Description: Percent contribution of predominant T-RFs in fecal and mucosal samples from healthy controls and D-IBS patients.

Values are means ± SE of normalized terminal-restriction fragment (T-RF) peak abundance from top 90% of contributors (predominant contributors) within each group. Predicted bacterial group refers to bacterial phylum, class, order, or family assigned to a T-RF based on the resolution of the Microbial Community Analysis (MiCA) database (41). NBG, numerous bacterial groups (i.e., MiCA database provided a large number of bacterial groups for this T-RF that are too numerous to list); NC, no contribution (i.e., T-RF does not contribute to the top 90% of T-RFs in a sample). Underlined bacterial groups are those consistently identified by T-RFs generated from 3 restriction enzymes (Hha I, Hae III, and Msp I) that contributed 90% of microbiota in healthy controls but not D-IBS patients. Significantly different from % contribution in healthy controls:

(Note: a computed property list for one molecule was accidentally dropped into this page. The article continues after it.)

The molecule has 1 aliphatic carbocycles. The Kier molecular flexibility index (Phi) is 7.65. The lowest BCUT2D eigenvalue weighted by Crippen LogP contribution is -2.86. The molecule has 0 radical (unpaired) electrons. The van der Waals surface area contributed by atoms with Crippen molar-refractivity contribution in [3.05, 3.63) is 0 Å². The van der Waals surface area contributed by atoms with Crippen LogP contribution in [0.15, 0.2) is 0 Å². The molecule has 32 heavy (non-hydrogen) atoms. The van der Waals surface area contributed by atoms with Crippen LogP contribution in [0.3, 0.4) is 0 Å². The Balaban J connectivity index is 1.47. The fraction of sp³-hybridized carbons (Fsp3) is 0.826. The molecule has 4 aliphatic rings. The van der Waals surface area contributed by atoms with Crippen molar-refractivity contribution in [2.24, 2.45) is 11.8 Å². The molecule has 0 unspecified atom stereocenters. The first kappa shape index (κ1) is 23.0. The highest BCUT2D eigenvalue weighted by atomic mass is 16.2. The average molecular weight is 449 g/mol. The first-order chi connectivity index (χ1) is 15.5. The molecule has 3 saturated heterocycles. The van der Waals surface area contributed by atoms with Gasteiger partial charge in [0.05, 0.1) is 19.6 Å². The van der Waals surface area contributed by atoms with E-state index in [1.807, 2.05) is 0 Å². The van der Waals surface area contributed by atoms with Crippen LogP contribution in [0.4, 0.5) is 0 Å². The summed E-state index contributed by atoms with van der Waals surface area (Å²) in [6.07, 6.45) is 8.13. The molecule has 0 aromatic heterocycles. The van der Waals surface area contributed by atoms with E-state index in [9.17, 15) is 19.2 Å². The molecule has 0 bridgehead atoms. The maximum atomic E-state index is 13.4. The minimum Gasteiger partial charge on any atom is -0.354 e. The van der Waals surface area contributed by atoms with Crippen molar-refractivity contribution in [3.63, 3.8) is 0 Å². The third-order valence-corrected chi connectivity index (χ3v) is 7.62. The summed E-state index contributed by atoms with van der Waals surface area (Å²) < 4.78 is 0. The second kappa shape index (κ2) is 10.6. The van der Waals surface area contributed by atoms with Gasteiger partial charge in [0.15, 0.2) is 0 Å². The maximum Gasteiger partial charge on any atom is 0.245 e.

Table 3. Hae III- and Msp I-generated T-RFs that contribute to 90% of the fecal microbiota in healthy controls but not D-IBS patients

Abundance in Group 1: decreased abundance in IBS-D

NCBI Quality ControlLinks
Clostridiales bacterium

Revision editor(s): Peace Sandy